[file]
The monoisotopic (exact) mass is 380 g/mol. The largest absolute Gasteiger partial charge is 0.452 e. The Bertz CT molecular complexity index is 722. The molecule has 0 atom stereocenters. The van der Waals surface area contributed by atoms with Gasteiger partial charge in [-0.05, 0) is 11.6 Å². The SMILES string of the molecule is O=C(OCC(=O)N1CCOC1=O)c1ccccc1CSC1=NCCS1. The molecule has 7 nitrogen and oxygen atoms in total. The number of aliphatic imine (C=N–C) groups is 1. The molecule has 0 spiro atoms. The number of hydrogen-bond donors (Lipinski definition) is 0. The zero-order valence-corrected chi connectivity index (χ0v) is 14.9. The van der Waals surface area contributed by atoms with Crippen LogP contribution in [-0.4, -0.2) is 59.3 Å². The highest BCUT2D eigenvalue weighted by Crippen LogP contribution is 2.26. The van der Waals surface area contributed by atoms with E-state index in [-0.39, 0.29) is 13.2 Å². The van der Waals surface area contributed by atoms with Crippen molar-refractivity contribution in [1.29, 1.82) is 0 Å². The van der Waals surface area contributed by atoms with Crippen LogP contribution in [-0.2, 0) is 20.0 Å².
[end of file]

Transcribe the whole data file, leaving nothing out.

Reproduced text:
The monoisotopic (exact) mass is 380 g/mol. The largest absolute Gasteiger partial charge is 0.452 e. The Bertz CT molecular complexity index is 722. The molecule has 0 atom stereocenters. The van der Waals surface area contributed by atoms with Gasteiger partial charge in [-0.05, 0) is 11.6 Å². The SMILES string of the molecule is O=C(OCC(=O)N1CCOC1=O)c1ccccc1CSC1=NCCS1. The molecule has 7 nitrogen and oxygen atoms in total. The number of aliphatic imine (C=N–C) groups is 1. The molecule has 0 spiro atoms. The number of hydrogen-bond donors (Lipinski definition) is 0. The zero-order valence-corrected chi connectivity index (χ0v) is 14.9. The van der Waals surface area contributed by atoms with Crippen LogP contribution in [-0.4, -0.2) is 59.3 Å². The highest BCUT2D eigenvalue weighted by Crippen LogP contribution is 2.26. The van der Waals surface area contributed by atoms with E-state index in [-0.39, 0.29) is 13.2 Å². The van der Waals surface area contributed by atoms with Crippen molar-refractivity contribution in [1.29, 1.82) is 0 Å². The van der Waals surface area contributed by atoms with Crippen LogP contribution in [-0.2, 0) is 20.0 Å².